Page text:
Of those British and French men that made it to the beach, British Prime Minister Winston Churchill hoped that 45,000 of the nearly 400,000 men would make it back across the English Channel (a distance of around twenty-one miles) during Operation DYNAMO on May 26, 1940. The film centers on the experience of the men in making this perilous withdrawal. While not the subject of the film, it is important to note that one question unaddressed is why the Germans didn’t move in with tanks and finish off the trapped forces on the beach.
Beyond that, one artistic choice in the movie that has relevance in the real world is that even though the Nazis are the greatest war movie villains of all time, we never see them. Not a single visible swastika. Sometimes the enemy is hidden, and that can be just as frightening.
And while war movies often focus entirely on the actions of one heroic individual—someone that alone has the power to determine their own fate, in Dunkirk, the men we see are nearly all entirely reliant on others: the evacuees on the beach need the navy’s ships and temporarily repurposed civilian boats, and the ships need the air force’s cover. War is a team sport.
But, beyond those points, the great wisdom in Dunkirk is that time is experienced differently in the different military services. Nolan tells the story in three parts with three different timescales: the ground forces on the beach covers one week, the seaborne vessels rescuing trapped soldiers unfolds over one full day, and the air combat story is only one crowded hour.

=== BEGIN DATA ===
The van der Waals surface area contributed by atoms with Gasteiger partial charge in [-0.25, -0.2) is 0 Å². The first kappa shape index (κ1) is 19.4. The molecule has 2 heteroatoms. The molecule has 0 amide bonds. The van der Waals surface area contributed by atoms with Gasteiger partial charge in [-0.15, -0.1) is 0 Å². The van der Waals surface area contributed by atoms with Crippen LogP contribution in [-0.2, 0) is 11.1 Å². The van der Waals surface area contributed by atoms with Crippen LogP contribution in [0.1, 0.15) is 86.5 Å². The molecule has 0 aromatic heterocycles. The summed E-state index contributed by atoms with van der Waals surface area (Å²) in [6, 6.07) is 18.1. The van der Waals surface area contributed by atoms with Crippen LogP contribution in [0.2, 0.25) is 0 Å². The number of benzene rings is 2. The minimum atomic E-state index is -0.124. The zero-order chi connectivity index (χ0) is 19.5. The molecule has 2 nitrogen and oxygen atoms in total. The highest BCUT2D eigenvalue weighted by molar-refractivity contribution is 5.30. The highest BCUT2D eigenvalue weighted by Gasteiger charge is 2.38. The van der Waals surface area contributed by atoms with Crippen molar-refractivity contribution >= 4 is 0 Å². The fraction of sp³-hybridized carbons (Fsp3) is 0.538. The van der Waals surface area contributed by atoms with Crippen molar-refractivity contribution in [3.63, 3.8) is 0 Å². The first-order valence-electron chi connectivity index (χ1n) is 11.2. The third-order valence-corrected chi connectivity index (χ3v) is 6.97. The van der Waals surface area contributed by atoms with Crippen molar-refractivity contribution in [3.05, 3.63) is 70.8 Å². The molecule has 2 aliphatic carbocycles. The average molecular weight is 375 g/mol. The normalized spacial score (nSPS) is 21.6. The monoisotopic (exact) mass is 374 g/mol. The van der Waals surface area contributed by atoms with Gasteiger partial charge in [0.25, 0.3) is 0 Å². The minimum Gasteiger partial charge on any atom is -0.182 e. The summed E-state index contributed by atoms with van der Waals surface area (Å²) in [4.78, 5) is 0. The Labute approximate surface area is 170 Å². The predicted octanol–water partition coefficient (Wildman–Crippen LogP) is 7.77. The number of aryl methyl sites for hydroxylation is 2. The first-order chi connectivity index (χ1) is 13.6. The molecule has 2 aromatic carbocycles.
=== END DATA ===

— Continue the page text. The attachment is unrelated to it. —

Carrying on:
These stories ultimately synchronize in an impressive crescendo. But the bigger truth—that the different parts of the military run on different treadmills set at different speeds—is important for anyone wearing a uniform (or working with those in uniform). Ground forces are tied to the land in every way; they fight, eat, sleep, relieve themselves, and indeed do everything in a combat environment on terra firma. There’s a reason the well-worn phrase exists that “combat is ceaseless boredom punctuated by brief moments of terror.” We see this in the lengthy lines the infantrymen wait in to board the transport ships. They live where they work, which is on the dense, naturally complex terrain that marks the earth’s surface.